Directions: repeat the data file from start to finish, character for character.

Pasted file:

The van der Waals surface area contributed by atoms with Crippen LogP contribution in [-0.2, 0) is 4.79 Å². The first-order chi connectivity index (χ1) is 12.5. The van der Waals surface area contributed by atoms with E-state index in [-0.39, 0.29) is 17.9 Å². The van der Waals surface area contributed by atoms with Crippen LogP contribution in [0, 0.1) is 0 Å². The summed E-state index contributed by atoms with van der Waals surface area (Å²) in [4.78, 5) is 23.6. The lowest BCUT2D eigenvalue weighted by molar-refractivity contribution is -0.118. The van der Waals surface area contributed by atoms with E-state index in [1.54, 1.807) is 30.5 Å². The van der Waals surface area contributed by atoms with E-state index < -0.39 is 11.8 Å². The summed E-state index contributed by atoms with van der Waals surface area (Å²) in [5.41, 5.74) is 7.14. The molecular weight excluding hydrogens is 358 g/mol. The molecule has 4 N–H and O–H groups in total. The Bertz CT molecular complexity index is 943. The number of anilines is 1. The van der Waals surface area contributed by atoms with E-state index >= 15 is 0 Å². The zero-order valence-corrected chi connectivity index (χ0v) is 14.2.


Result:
The van der Waals surface area contributed by atoms with Crippen LogP contribution in [-0.2, 0) is 4.79 Å². The first-order chi connectivity index (χ1) is 12.5. The van der Waals surface area contributed by atoms with E-state index in [-0.39, 0.29) is 17.9 Å². The van der Waals surface area contributed by atoms with Crippen LogP contribution in [0, 0.1) is 0 Å². The summed E-state index contributed by atoms with van der Waals surface area (Å²) in [4.78, 5) is 23.6. The lowest BCUT2D eigenvalue weighted by molar-refractivity contribution is -0.118. The van der Waals surface area contributed by atoms with E-state index in [1.54, 1.807) is 30.5 Å². The van der Waals surface area contributed by atoms with E-state index < -0.39 is 11.8 Å². The summed E-state index contributed by atoms with van der Waals surface area (Å²) in [5.41, 5.74) is 7.14. The molecular weight excluding hydrogens is 358 g/mol. The molecule has 4 N–H and O–H groups in total. The Bertz CT molecular complexity index is 943. The number of anilines is 1. The van der Waals surface area contributed by atoms with E-state index >= 15 is 0 Å². The zero-order valence-corrected chi connectivity index (χ0v) is 14.2.